Sunday, May 13, 2007

Vitamin C, Niacin, B-complex Vitamins, Heavy metals, and Childhood Disorders Like Autism and ADHD

Our government recognizes the toxicity of mercury. The Department of Environmental Protection (DEP) provides instructions for dealing with spills of mercury from compact fluorescent light bulbs and thermometers. The instructions involve containing the spilled mercury in a sealed plastic bag and then delivering it to local authorities for special disposal. You can read more details about responsible management of a spill of just a few milligrams of mercury in your home here:

The same DEP takes a different approach towards the release of 48 metric tons/year of mercury from coal-fired power plants. This behavior is OK because the benefits of lower-priced electricity are believed to outweigh the costs of any neurological disorders caused by released mercury.

Oddly enough, this is not quite as simple an issue as it seems. It is painfully difficult to prove that there is a causative linkage between the growing incidence in childhood neurological problems and heavy metals emissions from burning coal and high sulfur fuel oil. Affordable fuel and electricity is at the foundation of a modern economy. Raising the cost of electricity and transportation has real negative consequences. Inflation and unemployment hurt children too.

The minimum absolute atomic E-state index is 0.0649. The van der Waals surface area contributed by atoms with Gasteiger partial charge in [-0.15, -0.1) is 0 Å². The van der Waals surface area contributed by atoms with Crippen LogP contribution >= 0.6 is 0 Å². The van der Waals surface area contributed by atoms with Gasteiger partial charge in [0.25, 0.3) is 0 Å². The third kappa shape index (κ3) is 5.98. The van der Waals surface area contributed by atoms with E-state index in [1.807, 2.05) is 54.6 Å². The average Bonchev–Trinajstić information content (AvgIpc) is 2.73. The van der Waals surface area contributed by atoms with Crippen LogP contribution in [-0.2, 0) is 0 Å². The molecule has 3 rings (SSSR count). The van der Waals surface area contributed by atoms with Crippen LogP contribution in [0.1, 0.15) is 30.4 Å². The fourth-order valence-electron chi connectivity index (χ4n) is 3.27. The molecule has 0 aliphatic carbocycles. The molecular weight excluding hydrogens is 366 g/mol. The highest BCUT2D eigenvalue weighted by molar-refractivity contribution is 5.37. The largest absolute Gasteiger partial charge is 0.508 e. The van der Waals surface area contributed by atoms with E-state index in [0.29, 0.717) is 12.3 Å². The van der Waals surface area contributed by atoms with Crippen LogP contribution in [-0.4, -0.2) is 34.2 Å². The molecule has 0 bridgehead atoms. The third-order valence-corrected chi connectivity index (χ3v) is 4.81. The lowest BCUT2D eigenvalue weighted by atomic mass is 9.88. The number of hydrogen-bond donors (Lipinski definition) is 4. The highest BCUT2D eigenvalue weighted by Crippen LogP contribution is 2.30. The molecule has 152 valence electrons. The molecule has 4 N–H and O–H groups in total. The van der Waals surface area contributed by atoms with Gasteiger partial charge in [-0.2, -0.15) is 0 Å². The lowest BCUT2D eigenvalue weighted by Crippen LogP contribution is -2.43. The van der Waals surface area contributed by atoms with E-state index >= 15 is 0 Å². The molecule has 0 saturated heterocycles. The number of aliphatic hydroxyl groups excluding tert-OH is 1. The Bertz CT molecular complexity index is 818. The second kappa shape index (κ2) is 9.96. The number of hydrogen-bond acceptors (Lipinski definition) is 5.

Personally, I don’t like the above argument. If inflation and unemployment are the consequence of responsible combustion of fossil fuels – so be it. On the other hand, surely we can find a way to subsidize clean energy while reducing inflation and unemployment in the process.

What can be done in the meantime? Vitamin C is known to facilitate children’s natural defenses against heavy metal poisoning. The body can find poisonous metals, dissolve them, and urinate them away. This process can be thought of as a subset of wound healing. In this case, the wound is a heavy metal lodged in body tissue. B-complex vitamins are known to be involved in many of the metabolic pathways responsible for wound healing. It is not unreasonable to speculate that taking extra vitamin C and extra B-complex vitamins can help prevent trace heavy metals in the environment from harming children. Dosage recommendations for vitamin C, B-complex vitamins, niacin, and multivitamins can be found in many of the columns below.

There are many side effects associated with vitamins, and children taking extra vitamins should be monitored regularly by parents and pediatricians. This extra effort seems to me to be a small price to pay for some insurance against the terrible problems heavy metals can cause.


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